Doctor's Notes on Transient Ischemic Attack
Transient ischemic attack (also termed a TIA or mini-stroke) is when an area of the brain has its blood supply interrupted and produce symptoms of a stroke that usually resolve quickly within a few minutes up to 24 hours as the blood supply interruption resolves. A TIA is also a warning sign of possible future strokes. The signs and symptoms of a TIA are virtually identical to those of a stroke except that the symptoms resolve. Signs and symptoms of a TIA are
- neurological deficits that can affect the ability to move or feel on one side of the body,
- speech and vision can be affected, and the person may experience confusion,
- difficulty seeing words and have the inability to follow commands,
- they also may develop dizziness, loss of balance, and/or coordination,
- difficulty walking,
- a sudden fall (drop attack), and
- a sudden loss of vision in one eye that results spontaneously (amaurosis fugax).
The cause of transient ischemic attacks is an intermittent decrease or stoppage of blood and oxygen to brain cells. This blockage can originate from blood clot formation, debris from occluded blood vessels outside of the brain (for example, a carotid artery with plaque deposits), and by pressure on the brain's blood vessels caused by some bleeding within the brain. For TIAs, these causes resolve spontaneously within minutes to 24 hours.
What Are the Treatments for a Transient Ischemic Attack (TIA or Mini-Stroke)?
Initial treatment of a TIA is the same treatment used to treat strokes. Recognition of a stroke is the first step in treatment of this common medical emergency. Symptoms usually happen quickly and may include the following:
- Sudden numbness and/or weakness on one side of the body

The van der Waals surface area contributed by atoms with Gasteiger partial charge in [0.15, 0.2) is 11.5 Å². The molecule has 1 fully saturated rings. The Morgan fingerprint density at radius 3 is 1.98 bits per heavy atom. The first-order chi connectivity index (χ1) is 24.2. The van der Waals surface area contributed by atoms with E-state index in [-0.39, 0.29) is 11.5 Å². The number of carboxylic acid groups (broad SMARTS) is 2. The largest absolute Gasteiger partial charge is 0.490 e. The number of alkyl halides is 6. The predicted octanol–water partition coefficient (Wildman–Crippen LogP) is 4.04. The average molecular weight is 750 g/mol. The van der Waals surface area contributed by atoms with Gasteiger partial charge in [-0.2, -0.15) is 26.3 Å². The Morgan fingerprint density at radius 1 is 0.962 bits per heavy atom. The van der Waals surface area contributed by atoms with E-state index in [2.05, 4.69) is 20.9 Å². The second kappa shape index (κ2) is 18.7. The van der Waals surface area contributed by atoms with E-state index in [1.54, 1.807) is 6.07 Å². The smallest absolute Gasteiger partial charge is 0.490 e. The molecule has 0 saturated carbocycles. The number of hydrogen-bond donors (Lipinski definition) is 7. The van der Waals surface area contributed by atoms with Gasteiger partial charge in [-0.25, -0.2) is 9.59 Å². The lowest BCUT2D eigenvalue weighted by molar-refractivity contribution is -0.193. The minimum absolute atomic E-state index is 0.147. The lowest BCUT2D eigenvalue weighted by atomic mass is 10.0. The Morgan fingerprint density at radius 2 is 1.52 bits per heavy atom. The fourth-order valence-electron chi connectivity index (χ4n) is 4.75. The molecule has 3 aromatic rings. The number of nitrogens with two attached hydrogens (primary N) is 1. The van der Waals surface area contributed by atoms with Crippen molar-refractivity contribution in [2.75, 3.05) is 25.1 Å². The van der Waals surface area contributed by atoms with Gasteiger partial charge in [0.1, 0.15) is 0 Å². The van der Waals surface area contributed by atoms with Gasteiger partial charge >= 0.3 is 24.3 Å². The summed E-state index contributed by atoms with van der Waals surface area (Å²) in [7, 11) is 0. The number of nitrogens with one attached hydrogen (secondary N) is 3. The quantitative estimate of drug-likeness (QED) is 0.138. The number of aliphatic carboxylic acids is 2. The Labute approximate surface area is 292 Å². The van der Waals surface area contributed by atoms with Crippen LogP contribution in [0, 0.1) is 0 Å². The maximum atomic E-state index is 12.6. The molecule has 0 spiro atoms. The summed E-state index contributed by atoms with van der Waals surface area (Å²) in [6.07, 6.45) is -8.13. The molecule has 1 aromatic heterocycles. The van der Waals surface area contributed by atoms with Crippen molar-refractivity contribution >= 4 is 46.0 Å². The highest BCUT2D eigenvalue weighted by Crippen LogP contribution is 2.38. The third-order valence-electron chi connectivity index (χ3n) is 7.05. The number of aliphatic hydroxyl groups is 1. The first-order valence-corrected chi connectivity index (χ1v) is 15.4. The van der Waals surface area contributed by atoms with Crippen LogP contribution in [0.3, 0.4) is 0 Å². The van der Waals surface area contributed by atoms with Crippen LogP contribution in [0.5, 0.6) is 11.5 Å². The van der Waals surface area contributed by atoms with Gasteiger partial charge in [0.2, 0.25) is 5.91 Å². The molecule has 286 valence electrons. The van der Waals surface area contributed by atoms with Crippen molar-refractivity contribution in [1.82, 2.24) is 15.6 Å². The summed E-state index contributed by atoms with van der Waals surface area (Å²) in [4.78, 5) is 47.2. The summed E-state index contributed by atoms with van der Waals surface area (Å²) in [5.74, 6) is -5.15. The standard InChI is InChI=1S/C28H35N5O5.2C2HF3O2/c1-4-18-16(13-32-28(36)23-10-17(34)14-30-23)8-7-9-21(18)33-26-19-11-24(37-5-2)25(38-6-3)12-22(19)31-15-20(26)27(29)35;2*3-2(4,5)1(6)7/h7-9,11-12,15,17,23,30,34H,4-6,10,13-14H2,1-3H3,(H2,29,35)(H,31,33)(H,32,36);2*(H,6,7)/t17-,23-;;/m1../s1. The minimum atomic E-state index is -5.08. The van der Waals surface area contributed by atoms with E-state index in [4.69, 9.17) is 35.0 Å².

- Slurred speech or inability to talk
- Double vision or blurry vision in one eye
- Sudden loss of balance; falling down
- If symptoms resolve quickly (minutes to 24 hours), the diagnosis is usually a TIA, pending a CT or MRI exam and stroke team evaluation.
Call 911 immediately (transport patient to a hospital that has an on-call stroke team if possible). The next treatments need to be done in a hospital by medical caregivers. They will determine if the patient has a stroke (ischemic or hemorrhagic) or a transient ischemic attack (TIA). An emergency CT brain scan is usually done almost immediately on arrival in the ER. The stroke team (neurologist, and others) will quickly decide what treatments should be done depending on their findings. For a TIA, the treatments depend on the underlying cause:
- Severe arterial narrowing in the brain: aspirin, clopidogrel
- Atrial fibrillation: warfarin, apixaban
- Carotid artery plaques: surgery to open the carotid artery
- Carotid endarterectomy (plaque removal)
- Carotid angioplasty and stent placement (flattens out the plaque and the stent keep the plaque flat and the artery open)
Your doctors can design a treatment plan to address your individual condition.
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